Alex Phillips: Do laws around surrogacy need a rethink?

Surrogacy is arguably as old as civilisation itself. But the parameters and ethics of surrogacy are still ill defined two millennia later.

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Is having a child a human right? When it comes to surrogacy, even the Bible talks about it in the very first book Genesis.

It is arguably as old as civilisation itself. But the parameters and ethics of surrogacy are still ill defined two millennia later.

Now, with modern medicine, options for people unable or perhaps unwilling to naturally conceive are growing. Over decades there have been numerous campaigns and protests as more and more routes to conception and childbirth emerge.

But is there a need to draw the line at some point? At what point is an adult’s desire to have a child prioritised over the rights and needs of the birth mother, and in fact, the future of the child itself. If nature says ‘no’, is it right for us to find means of bringing an entirely new life into the world regardless of the unknown will of the future human being.

The first artificial insemination of a woman happened at the end of the 19th century. It was one hundred years later that IVF was first used. In 1980, the first compensated surrogacy agreement was legally carried out.

Today, with the ability to travel overseas for treatments, opportunities are steadily growing, making it easier than ever before to not only have a child, but in some cases, design it, raising all sorts of ethical questions in hitherto uncharted territory.

Here in the UK the laws are strict, with many unhappy couples working to loosen up the regulations, and most importantly, change the law that still regards the surrogate as the legal parent at birth.

Arguments about being able to select certain attributes of donor parents, and increase the amount able to be paid to a surrogate abound, giving more power to those wanting to start a family through assisted conception.

Thorny topics, such as whether surrogacy should only be considered for a heterosexual married couples, despite being legally put to bed, continue to be debated. What happens regarding biological donor parents not playing a role in the future child’s life? Is that fair on them? Or the child, left without knowing their true ancestry? Is it right to deny a child an upbringing with a father and a mother?

How important is it for a child to have a parent of either sex? Perhaps it is arguably only possible to fairly judge on a case by case basis, family by family, basis. If at all. And what are the ethics of surrogacy when there are so many desperate children in need of a loving home and waiting for years to find something resembling a safe and supportive family unit, if they are ever fortunate to be adopted? Is our desire to trump nature, unnatural, irresponsible and plain selfish?

The number of surrogacies in the UK has tripled in just three years with many intended parents saying the law is inadequate and pointing to the US system as it removes any rights the surrogate parent may have over the baby.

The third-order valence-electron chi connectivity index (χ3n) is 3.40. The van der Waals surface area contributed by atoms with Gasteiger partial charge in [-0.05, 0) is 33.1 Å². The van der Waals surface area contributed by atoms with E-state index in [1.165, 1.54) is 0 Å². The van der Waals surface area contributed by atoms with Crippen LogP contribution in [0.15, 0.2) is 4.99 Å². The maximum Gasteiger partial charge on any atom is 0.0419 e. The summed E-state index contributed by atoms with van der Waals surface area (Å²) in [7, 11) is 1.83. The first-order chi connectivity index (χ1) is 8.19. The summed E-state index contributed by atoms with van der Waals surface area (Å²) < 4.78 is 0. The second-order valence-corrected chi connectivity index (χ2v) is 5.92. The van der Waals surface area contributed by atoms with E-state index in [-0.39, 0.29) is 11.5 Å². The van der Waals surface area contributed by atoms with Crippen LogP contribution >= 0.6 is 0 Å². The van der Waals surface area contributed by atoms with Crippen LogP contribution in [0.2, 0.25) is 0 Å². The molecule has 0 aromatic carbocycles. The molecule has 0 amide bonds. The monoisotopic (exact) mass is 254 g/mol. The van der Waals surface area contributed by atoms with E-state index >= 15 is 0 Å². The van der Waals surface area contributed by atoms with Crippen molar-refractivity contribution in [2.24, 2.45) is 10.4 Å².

There are also questions over the welfare of surrogates, particularly in countries where the laws are more relaxed and assisted conception has become a commercial industry. Do host mothers understand the physical, emotional and mental impact of pregnancy and childbirth?

Or the fact that implantation can result in multiple births? When money changes hands, how much control over the body of the surrogate and her lifestyle should the intended parents have? And what about when surrogacy goes wrong?

Who keeps the child? What about wealthy celebrities who either don’t want to risk changing their commodified bodies, or aren’t in a relationship but desire to have a child, or are in a same sex relationship where naturally having a child is not biologically possible?

Is it right to be able to essentially buy the ability to create a baby? Is same sex surrogacy a gay rights issue - or should the rights and needs of the women and future children be prioritised?

Should the desire of adults to fill a hole in their life eclipse the potential outcomes and rights of an unborn baby? Coverage is all about smiles and flowers and positivity, but surrogacy can, and does go wrong, from women too young or ill informed being wooed by the promise of money later struggling with their decision, and even babies left unwanted. In countries where surrogacy is commercial, there have been a string of disasters.

Babies born with disabilities later rejected, others trafficked to foreign countries far away from their ethnic roots. What about the importance of the mother baby bond? For childless people desperate to have a son or daughter, infertility can be heartbreaking.

But adults surely have the bandwidth and capability to seek support services and have a range of options open. No child chooses to be born. It’s a complex and highly emotional issue that fragments opinion across a spectrum of permutations.

Yet it is about to become a massive conversation over here as campaigns are afoot to change the law. Today, we really need to talk about surrogacy.